Invaders have been shown previously to escape soil pathogens (Klironomos 2002; Reinhart et al. 2003) and to cultivate soil biota that favour themselves (Callaway et al. 2004), but to our knowledge never have they been shown to cultivate soil biota that harms other plant species. Chromolaena may be physiologically resistant to this fungus, but the invader's life history may play a role in its resistance. In general, Fusarium species kill young seedlings rather than adult plants (Odunfa 1978; Ju et al. 2002), and in India Chromolaena primarily reproduces through below-ground vegetative propagation (Muniappan & Viraktamath 1993), perhaps allowing the invader to escape strong seedling regulation by the pathogen it stimulates. However, future experiments are needed to test whether the establishment and growth of older seedlings is also affected.
We do not know precisely how Chromolaena stimulates Fusarium, but the effect appears to be driven through root exudates. We did not observe Fusarium spores in the root leachate, indicating that leachate is not adding spores to the soil. To further check the presence of Fusarium spores in Chromolaena root leachate, we cultured agar plates after adding 1 mL of distilled water (served as control), Chromolaena root leachate with and without autoclaving, and Chromolaena root leachate after passing through activated carbon. We did not detect any Fusarium spores in either control or in any of the treatment (data not shown). This indirectly indicates that Fusarium spores are present in the Western Ghats soil (perhaps as generalists) and the number of Fusarium spores is significantly increased by Chromolaena root leachate to the level where it can suppress growth of native species.
There may be a biochemical basis for the stimulation of Fusarium spores, which is indirectly supported by a decline in the number of spores when soil was modified with activated carbon (Figs 2 and 3). Chromolaena may exude a particular biochemical that enhances the pathogen, or Chromolaena may release unusually large amounts of exudates that are consumed by many different kinds of soil fungi, but Fusarium benefits disproportionally from these substrate-rich conditions. Fusarium can consume the root exudates of other plants; for example, exudates of cowpea and sorghum enhance the germination of Fusarium conidia (Odunfa 1978) and phenolics from soybean root exudates have been shown to promote Fusarium growth in agricultural soils (Ju et al. 2002).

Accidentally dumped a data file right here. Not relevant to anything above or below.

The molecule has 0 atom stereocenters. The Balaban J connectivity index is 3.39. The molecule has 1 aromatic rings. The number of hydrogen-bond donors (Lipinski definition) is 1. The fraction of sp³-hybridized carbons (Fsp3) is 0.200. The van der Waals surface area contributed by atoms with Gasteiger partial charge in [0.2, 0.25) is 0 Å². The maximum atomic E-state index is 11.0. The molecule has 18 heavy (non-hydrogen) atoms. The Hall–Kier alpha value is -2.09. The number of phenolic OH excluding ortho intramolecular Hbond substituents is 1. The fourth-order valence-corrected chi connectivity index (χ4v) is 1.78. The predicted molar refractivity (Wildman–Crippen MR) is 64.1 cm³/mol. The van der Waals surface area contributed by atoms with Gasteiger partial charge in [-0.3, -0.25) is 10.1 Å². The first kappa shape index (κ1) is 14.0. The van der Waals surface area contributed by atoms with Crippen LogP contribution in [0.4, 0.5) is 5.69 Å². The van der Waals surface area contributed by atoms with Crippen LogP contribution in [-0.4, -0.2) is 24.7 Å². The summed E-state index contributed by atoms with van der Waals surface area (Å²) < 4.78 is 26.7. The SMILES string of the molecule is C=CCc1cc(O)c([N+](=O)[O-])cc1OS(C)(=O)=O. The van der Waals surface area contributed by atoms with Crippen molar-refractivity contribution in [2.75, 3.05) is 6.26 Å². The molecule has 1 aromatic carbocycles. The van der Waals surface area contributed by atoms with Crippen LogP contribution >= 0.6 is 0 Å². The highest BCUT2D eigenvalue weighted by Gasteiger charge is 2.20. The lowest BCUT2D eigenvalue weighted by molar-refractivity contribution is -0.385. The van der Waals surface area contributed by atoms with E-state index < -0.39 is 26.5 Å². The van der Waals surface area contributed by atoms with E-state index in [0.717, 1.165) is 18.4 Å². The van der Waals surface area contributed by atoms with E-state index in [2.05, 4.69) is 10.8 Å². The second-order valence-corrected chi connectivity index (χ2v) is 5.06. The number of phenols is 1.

Our results raise some interesting questions about the biogeographical nature of plant–pathogen interactions. For example, how could Chromolaena stimulate such strong indirect pathogenic effects of Fusarium semitectum in India, but not stimulate the same pathogenic effects by the same Fusarium species in New World habitats? We did not make comparisons between native and invaded ranges of Chromolaena to test evolutionary hypotheses but we can think of two possibilities. First, if the two taxa truly belong to the same species, our results suggest that important regional traits may have evolved among strains of F. semitectum. Fusarium may be stimulated by Chromolaena in both its native and non-native ranges, but in the invaded range the local pathogen may have the strongest effects on species with which it has coexisted for a longer time, as reported by Niemi et al. (2006). Second, the effect of Chromolaena on Fusarium may be the same in both native and invaded ranges but the very high infestation of Chromolaena in the invaded range creates much larger stimulatory effects. While Chromolaena is identified as a serious pest in its invaded range, it is not categorized as a pest in its native range (Raimundo et al. 2007).
Our results are unusual in that they suggest the impacts of Chromolaena on other species in its invaded ranges are due to the exacerbation of biotic interactions that are naturally part of the native ecosystem rather than the introduction of novel interactions. Invasive plants may succeed because they escape inhibitory biotic interactions (DeWalt et al. 2004), possess novel biochemicals that are inhibitory to naive species (Callaway & Aschehoug 2000; Callaway & Ridenour 2004), and evolve to be better competitors (Siemann & Rogers 2003). Our results provide experimental evidence of yet another invasive pathway, the exceptionally powerful stimulation of a native generalist soil pathogen.
We thank Kurt Reinhart for valuable comments on the manuscript and K.G. Mukerji and Surinder Kaur for their assistance in identifying fungal species. We also thank Dr K.V. Sankaran for help in field study at KFRI. This research on Chromolaena odorata was funded by the Ministry of Environment and Forests (MoEF). R.M.C. was supported by The National Science Foundation, the USDA, The Aldo Leopold Wilderness Center, The US Forest Service Fire Laboratory, The Office of Sponsored Research at The University of Montana, US Department of Defense-SERDP, and the Civilian Research and Development Foundation. We sincerely thank Marcel van der Heijden, the Associate Editor and three anonymous referees for their constructive suggestions.